×

Warning

JUser: :_load: Unable to load user with ID: 2549

The coming of ISO 14001 Featured

10:06am EDT July 22, 2002

ISO 14001, like any number of common-sense ideas, took too long to articulate, sounds pretentious and unnecessarily confuses just about everyone. But that doesn't make ISO 14001 any less an important business and environmental development-one that corporate managers and their lawyers will use and talk about for years to come.

In September 1996, after five years of discussion, the International Organization for Standardization, based in Geneva issued ISO 14001: the first and most generic in the 14000 series of consensual international business standards for environmental management. Already, ISO 14001 is the subject of numerous articles and several books.

Despite its user-unfriendly full title (Environmental Management Systems-Specification with Guidance for Use), ISO 14001 does spell out a thoughtful and usable way for companies to set up an "EMS"-a disciplined, comprehensive environmental management system or program tailored to the needs of the company and integrated into all aspects of its operations.

An EMS helps companies and organizations establish and achieve three overall goals: regulatory compliance, internal policy goals and continual environmental improvement. An obvious byproduct of an EMS is increased credibility with customers, consumers and regulatory authorities.


Its history

The term "ISO" itself has caused a fair amount of confusion. ISO, generally thought of as an abbreviation for the International Organization for Standardization, is not new. It was founded in Switzerland shortly after World War II to encourage international harmonization in standards for manufacturing products and communications. Since the late 1940s, more than 8,000 internationally accepted standards have been issued, ranging from weights and measures to camera speeds and paper sizes.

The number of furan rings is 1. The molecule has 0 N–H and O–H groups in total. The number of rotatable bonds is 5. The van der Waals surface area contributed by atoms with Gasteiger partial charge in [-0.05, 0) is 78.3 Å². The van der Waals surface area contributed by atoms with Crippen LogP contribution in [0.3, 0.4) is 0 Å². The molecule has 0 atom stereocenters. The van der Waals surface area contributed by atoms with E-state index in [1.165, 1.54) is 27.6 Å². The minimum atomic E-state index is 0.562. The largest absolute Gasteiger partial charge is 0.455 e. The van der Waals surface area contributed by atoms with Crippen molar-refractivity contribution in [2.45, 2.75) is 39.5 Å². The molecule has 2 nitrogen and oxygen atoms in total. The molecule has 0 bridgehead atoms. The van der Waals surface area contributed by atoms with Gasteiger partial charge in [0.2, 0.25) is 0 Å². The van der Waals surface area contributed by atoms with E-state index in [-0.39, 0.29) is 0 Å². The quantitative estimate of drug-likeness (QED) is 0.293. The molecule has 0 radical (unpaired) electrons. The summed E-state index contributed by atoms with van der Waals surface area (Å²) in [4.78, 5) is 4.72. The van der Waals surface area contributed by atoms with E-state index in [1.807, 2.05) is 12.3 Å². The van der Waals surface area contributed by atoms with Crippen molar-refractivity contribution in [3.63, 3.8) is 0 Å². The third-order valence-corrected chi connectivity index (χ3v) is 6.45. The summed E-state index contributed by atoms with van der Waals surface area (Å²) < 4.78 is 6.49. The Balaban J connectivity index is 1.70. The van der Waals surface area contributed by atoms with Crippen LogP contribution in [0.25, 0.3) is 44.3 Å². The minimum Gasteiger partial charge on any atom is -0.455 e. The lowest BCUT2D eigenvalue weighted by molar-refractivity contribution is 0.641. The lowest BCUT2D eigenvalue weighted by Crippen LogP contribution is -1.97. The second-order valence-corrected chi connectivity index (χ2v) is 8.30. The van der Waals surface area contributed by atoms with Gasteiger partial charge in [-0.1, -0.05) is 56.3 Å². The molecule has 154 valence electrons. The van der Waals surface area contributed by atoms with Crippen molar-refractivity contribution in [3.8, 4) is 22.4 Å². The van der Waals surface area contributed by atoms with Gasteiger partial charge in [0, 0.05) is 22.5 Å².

Contrary to what many believe, though, ISO is not affiliated with the United Nations or any formal European alliance. It now has approximately 120 voting member bodies (or countries). The American member is the American National Standards Institute, or ANSI, founded as a national safety organization in 1918, and based in New York City.

Although now generally identified as the International Organization for Standards, ISO is really not even an acronym for this entity. (It comes from the Greek word for "equal.") ISO is not so much an organization as it is a concept of voluntary private-sector standards to be used internationally.


The ISO 9000 sibling

The ISO 14000 series, in part, was inspired by ISO 9000, the well-known and popular consensual "quality management" system that helped fuel the quality-control revolution of the 1980s (led by Edwards Deming, Warren Bennis and Stephen Covey). Spurred by the momentum toward global markets and international trade agreements, ISO 9000 focuses primarily on product quality and meeting customer requirements.

ISO 14000, the environmental standard series, like its forerunning sibling, has been characterized as everything from a storybook example of international cooperation toward creation of a New Age "green" economy to a conspiracy of certain North American and European companies seeking pre-emptively to write their own international environmental law. The truth is somewhere in the middle.

In fact, a lot of the impetus and enthusiasm for the ISO 14000 idea came from the so-called 1992 Earth Summit of the United Nations Conference on Environment and Development in Brazil (where in the summer of 1992, 100 countries agreed on the need for international environmental standards), the Montreal Protocol and certain environmental aspects of the North American Free Trade Agreement. These developments all had a diverse range of authors and participants, often concerned with cross-border pollution issues.


Developing an EMS

ISO 14001 is important because of its emphasis on a preventive rather than after-the-fact orientation toward environmental management. A short (about 10 pages, including appendices) policy document, and organized like an EPA regulation, ISO 14001 has straightforward rules on how to achieve an internal environmental program.

To create an EMS, a company must do five things:

  • First, create a policy that everyone in the organization can understand. The policy is an environmental mission statement established by top management and communicated in writing to all employees, customers and the public.